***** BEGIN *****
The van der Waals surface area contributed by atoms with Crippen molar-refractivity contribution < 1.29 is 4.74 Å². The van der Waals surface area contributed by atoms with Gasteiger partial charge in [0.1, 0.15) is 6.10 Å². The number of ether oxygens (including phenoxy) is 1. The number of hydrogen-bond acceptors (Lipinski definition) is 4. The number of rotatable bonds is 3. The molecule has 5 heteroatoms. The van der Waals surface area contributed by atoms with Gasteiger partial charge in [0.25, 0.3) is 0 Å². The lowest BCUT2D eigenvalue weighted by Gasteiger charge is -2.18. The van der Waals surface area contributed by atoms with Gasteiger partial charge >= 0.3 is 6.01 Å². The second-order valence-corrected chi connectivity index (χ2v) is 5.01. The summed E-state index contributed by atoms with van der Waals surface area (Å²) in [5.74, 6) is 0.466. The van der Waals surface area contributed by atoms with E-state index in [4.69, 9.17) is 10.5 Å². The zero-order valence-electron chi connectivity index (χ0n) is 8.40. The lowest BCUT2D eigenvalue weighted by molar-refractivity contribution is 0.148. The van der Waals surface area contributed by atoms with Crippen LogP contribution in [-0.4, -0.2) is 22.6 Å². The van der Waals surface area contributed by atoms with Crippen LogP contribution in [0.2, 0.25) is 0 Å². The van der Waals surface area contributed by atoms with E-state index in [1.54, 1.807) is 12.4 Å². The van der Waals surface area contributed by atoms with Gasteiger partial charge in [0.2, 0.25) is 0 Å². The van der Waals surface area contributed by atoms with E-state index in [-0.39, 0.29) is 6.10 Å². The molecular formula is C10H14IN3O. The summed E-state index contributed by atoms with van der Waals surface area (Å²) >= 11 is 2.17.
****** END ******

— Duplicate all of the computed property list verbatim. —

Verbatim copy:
The van der Waals surface area contributed by atoms with Crippen molar-refractivity contribution < 1.29 is 4.74 Å². The van der Waals surface area contributed by atoms with Gasteiger partial charge in [0.1, 0.15) is 6.10 Å². The number of ether oxygens (including phenoxy) is 1. The number of hydrogen-bond acceptors (Lipinski definition) is 4. The number of rotatable bonds is 3. The molecule has 5 heteroatoms. The van der Waals surface area contributed by atoms with Gasteiger partial charge in [0.25, 0.3) is 0 Å². The lowest BCUT2D eigenvalue weighted by Gasteiger charge is -2.18. The van der Waals surface area contributed by atoms with Gasteiger partial charge >= 0.3 is 6.01 Å². The second-order valence-corrected chi connectivity index (χ2v) is 5.01. The summed E-state index contributed by atoms with van der Waals surface area (Å²) in [5.74, 6) is 0.466. The van der Waals surface area contributed by atoms with E-state index in [4.69, 9.17) is 10.5 Å². The zero-order valence-electron chi connectivity index (χ0n) is 8.40. The lowest BCUT2D eigenvalue weighted by molar-refractivity contribution is 0.148. The van der Waals surface area contributed by atoms with Crippen LogP contribution in [-0.4, -0.2) is 22.6 Å². The van der Waals surface area contributed by atoms with Crippen LogP contribution in [0.2, 0.25) is 0 Å². The van der Waals surface area contributed by atoms with E-state index in [1.54, 1.807) is 12.4 Å². The van der Waals surface area contributed by atoms with Gasteiger partial charge in [0.2, 0.25) is 0 Å². The van der Waals surface area contributed by atoms with E-state index in [-0.39, 0.29) is 6.10 Å². The molecular formula is C10H14IN3O. The summed E-state index contributed by atoms with van der Waals surface area (Å²) >= 11 is 2.17.